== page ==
Infertility refers to an inability to conceive after having regular unprotected sex. At least one in eight women and one in ten men in Britain have experienced infertility, yet nearly half of them have not sought medical help, revealed a research.
The findings showed that the prevalence of infertility was highest among women aged 35-44 years and among men aged 35-54 years.
‘At least one in eight women and one in ten men in Britain have experienced infertility, yet nearly half of them have not sought medical help.’
AdvertisementMore than a third of women who became mothers the age of 35 or older had experienced a period of infertility compared to fewer than one in ten women who had their first child before the age of 25.
Further, the experience of infertility was more common among people with higher socio-economic status, including women who had a university degree and both women and men in managerial, professional or technical employment, compared to people in lower status, routine occupations.
Moreover, women aged 50 or younger who had experienced infertility were more likely to have symptoms of depression and feel dissatisfaction with their sex life than those who had not.
These associations were not observed for men, the researchers said.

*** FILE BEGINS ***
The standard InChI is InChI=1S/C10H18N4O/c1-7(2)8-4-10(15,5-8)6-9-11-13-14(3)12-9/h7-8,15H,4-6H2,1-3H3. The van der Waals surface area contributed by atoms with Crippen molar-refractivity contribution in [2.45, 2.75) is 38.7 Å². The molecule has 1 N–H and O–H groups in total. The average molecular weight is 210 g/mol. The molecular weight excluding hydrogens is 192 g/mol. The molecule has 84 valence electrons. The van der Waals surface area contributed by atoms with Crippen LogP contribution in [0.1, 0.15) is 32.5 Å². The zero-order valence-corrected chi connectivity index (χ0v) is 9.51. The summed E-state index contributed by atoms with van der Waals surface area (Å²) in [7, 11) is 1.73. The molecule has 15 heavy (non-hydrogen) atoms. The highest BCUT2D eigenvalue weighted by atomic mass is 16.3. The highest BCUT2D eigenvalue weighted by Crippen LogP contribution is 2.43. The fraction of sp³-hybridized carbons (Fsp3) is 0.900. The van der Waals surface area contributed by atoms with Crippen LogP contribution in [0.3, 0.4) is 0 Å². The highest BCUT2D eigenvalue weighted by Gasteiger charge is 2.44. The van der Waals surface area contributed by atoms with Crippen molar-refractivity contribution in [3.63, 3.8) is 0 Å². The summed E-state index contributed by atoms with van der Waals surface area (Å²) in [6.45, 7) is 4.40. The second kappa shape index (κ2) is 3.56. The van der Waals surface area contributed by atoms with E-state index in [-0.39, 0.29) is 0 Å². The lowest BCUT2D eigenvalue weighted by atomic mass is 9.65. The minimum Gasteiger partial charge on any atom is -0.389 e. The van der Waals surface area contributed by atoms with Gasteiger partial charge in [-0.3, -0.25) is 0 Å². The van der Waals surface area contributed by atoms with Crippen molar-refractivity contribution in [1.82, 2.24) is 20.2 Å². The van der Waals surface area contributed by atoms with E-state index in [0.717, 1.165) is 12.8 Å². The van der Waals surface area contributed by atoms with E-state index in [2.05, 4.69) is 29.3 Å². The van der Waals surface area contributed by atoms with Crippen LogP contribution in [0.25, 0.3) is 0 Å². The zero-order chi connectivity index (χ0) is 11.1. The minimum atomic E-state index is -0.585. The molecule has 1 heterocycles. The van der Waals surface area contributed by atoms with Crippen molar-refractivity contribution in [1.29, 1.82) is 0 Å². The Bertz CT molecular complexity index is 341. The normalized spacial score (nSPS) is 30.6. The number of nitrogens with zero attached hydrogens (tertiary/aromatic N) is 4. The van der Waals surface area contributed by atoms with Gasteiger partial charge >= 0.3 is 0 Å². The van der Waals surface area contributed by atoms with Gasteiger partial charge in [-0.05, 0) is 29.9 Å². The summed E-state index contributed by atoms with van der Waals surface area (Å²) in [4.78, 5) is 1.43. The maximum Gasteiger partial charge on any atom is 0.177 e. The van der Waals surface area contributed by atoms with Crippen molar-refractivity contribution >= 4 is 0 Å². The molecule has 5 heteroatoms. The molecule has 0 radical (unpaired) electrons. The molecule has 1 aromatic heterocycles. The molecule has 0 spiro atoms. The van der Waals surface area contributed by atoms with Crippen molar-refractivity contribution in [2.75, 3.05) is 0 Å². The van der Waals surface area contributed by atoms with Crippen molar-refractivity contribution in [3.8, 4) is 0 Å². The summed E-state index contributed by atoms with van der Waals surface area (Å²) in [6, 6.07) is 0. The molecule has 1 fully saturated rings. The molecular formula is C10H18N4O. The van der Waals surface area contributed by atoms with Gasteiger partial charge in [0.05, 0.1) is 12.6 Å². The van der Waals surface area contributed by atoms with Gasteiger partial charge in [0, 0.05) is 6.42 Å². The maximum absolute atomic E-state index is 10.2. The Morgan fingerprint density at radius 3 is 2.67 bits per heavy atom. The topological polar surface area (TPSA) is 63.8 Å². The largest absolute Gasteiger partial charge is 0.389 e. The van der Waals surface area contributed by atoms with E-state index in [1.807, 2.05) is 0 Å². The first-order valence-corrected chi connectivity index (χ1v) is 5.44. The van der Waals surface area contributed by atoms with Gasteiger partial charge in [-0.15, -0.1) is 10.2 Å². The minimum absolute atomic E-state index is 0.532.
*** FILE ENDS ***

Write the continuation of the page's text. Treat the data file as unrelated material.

In addition, those who reported experiencing infertility (defined as unsuccessfully trying to become pregnant for a year or longer), 42.7% of women and 46.8% of men did not seek medical help for the problem.
Those who did seek help were more likely to have higher educational qualifications, better jobs.
"We were surprised that almost half of the people in our study who had experienced infertility had not sought help," said led researcher Jessica Datta, Lecturer at London School of Hygiene & Tropical Medicine.
Possible reasons for the inequalities between those who did and did not seek help for infertility include not understanding or acknowledging that a problem exists, fear of being labelled infertile, concerns about the cost of treatment, the physical and psychological burden of treatment, or simply not wanting to get pregnant, the researchers suggested.
For the study, published in the journal Human Reproduction, the team analyzed data from 15,162 women and men aged between 16 and 74 years who took part in Britain's third National Survey of Sexual Attitudes and Lifestyles (Natsal-3) between 2010 and 2012.
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